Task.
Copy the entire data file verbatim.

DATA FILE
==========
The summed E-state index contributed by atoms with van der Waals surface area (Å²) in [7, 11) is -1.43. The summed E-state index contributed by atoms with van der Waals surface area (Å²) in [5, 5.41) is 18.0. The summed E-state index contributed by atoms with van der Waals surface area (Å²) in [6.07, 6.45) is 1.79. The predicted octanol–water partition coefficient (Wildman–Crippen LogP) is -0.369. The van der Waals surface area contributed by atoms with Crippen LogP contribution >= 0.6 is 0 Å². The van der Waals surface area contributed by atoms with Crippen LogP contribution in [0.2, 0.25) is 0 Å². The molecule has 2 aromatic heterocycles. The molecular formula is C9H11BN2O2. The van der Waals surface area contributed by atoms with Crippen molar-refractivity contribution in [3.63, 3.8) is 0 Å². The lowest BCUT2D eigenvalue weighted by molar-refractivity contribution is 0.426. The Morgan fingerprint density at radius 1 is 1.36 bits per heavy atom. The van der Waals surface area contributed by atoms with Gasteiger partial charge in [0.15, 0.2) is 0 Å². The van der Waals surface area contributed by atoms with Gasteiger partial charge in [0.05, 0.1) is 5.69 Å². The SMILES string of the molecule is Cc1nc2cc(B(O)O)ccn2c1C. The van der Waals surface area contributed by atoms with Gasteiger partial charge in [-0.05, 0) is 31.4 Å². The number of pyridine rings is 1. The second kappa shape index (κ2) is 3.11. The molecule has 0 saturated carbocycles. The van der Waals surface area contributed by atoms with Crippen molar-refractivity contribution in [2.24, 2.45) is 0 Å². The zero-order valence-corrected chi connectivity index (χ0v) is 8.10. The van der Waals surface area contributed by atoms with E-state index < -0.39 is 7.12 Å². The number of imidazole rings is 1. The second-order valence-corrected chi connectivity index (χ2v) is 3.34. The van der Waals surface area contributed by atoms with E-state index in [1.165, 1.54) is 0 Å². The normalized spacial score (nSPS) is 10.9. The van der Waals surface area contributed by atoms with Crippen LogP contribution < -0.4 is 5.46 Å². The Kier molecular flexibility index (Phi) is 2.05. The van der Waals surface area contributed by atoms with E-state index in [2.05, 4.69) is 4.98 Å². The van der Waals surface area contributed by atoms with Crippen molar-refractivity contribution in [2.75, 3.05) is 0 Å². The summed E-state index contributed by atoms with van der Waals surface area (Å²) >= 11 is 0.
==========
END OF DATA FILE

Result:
The summed E-state index contributed by atoms with van der Waals surface area (Å²) in [7, 11) is -1.43. The summed E-state index contributed by atoms with van der Waals surface area (Å²) in [5, 5.41) is 18.0. The summed E-state index contributed by atoms with van der Waals surface area (Å²) in [6.07, 6.45) is 1.79. The predicted octanol–water partition coefficient (Wildman–Crippen LogP) is -0.369. The van der Waals surface area contributed by atoms with Crippen LogP contribution >= 0.6 is 0 Å². The van der Waals surface area contributed by atoms with Crippen LogP contribution in [0.2, 0.25) is 0 Å². The molecule has 2 aromatic heterocycles. The molecular formula is C9H11BN2O2. The van der Waals surface area contributed by atoms with Crippen molar-refractivity contribution in [3.63, 3.8) is 0 Å². The lowest BCUT2D eigenvalue weighted by molar-refractivity contribution is 0.426. The Morgan fingerprint density at radius 1 is 1.36 bits per heavy atom. The van der Waals surface area contributed by atoms with Gasteiger partial charge in [0.15, 0.2) is 0 Å². The van der Waals surface area contributed by atoms with Gasteiger partial charge in [0.05, 0.1) is 5.69 Å². The SMILES string of the molecule is Cc1nc2cc(B(O)O)ccn2c1C. The van der Waals surface area contributed by atoms with Gasteiger partial charge in [-0.05, 0) is 31.4 Å². The number of pyridine rings is 1. The second kappa shape index (κ2) is 3.11. The molecule has 0 saturated carbocycles. The van der Waals surface area contributed by atoms with Crippen molar-refractivity contribution in [2.24, 2.45) is 0 Å². The zero-order valence-corrected chi connectivity index (χ0v) is 8.10. The van der Waals surface area contributed by atoms with E-state index < -0.39 is 7.12 Å². The number of imidazole rings is 1. The second-order valence-corrected chi connectivity index (χ2v) is 3.34. The van der Waals surface area contributed by atoms with E-state index in [1.165, 1.54) is 0 Å². The normalized spacial score (nSPS) is 10.9. The van der Waals surface area contributed by atoms with Crippen LogP contribution < -0.4 is 5.46 Å². The Kier molecular flexibility index (Phi) is 2.05. The van der Waals surface area contributed by atoms with E-state index in [2.05, 4.69) is 4.98 Å². The van der Waals surface area contributed by atoms with Crippen molar-refractivity contribution in [2.75, 3.05) is 0 Å². The summed E-state index contributed by atoms with van der Waals surface area (Å²) >= 11 is 0.